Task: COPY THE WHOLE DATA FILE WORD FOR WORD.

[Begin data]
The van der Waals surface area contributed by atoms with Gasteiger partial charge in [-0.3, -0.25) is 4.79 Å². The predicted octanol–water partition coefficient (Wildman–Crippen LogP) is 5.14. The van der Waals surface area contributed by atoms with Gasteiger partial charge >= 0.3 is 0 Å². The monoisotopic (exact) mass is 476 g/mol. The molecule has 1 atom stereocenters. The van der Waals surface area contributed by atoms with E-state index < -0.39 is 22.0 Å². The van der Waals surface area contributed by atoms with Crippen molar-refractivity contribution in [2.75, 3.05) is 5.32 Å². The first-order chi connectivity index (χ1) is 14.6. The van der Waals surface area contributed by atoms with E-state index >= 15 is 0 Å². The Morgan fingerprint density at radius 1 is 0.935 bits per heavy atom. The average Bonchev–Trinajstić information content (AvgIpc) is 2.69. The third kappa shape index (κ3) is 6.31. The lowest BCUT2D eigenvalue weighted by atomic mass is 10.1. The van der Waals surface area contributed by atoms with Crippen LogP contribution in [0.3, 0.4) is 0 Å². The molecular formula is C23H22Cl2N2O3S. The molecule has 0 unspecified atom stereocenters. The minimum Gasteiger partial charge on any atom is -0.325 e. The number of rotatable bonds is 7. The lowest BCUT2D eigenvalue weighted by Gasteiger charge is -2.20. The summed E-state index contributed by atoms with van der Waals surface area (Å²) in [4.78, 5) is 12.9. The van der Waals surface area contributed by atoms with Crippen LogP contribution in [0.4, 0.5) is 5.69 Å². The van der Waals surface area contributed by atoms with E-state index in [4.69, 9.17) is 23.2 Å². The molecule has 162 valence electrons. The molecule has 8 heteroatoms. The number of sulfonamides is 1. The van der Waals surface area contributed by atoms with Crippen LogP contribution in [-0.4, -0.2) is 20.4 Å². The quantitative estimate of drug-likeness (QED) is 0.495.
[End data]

The van der Waals surface area contributed by atoms with Gasteiger partial charge in [-0.3, -0.25) is 4.79 Å². The predicted octanol–water partition coefficient (Wildman–Crippen LogP) is 5.14. The van der Waals surface area contributed by atoms with Gasteiger partial charge >= 0.3 is 0 Å². The monoisotopic (exact) mass is 476 g/mol. The molecule has 1 atom stereocenters. The van der Waals surface area contributed by atoms with E-state index < -0.39 is 22.0 Å². The van der Waals surface area contributed by atoms with Crippen molar-refractivity contribution in [2.75, 3.05) is 5.32 Å². The first-order chi connectivity index (χ1) is 14.6. The van der Waals surface area contributed by atoms with E-state index >= 15 is 0 Å². The Morgan fingerprint density at radius 1 is 0.935 bits per heavy atom. The average Bonchev–Trinajstić information content (AvgIpc) is 2.69. The third kappa shape index (κ3) is 6.31. The lowest BCUT2D eigenvalue weighted by atomic mass is 10.1. The van der Waals surface area contributed by atoms with Crippen LogP contribution in [0.3, 0.4) is 0 Å². The molecular formula is C23H22Cl2N2O3S. The molecule has 0 unspecified atom stereocenters. The minimum Gasteiger partial charge on any atom is -0.325 e. The number of rotatable bonds is 7. The lowest BCUT2D eigenvalue weighted by Gasteiger charge is -2.20. The summed E-state index contributed by atoms with van der Waals surface area (Å²) in [4.78, 5) is 12.9. The van der Waals surface area contributed by atoms with Crippen LogP contribution in [0.4, 0.5) is 5.69 Å². The van der Waals surface area contributed by atoms with E-state index in [4.69, 9.17) is 23.2 Å². The molecule has 162 valence electrons. The molecule has 8 heteroatoms. The number of sulfonamides is 1. The van der Waals surface area contributed by atoms with Crippen LogP contribution in [-0.4, -0.2) is 20.4 Å². The quantitative estimate of drug-likeness (QED) is 0.495.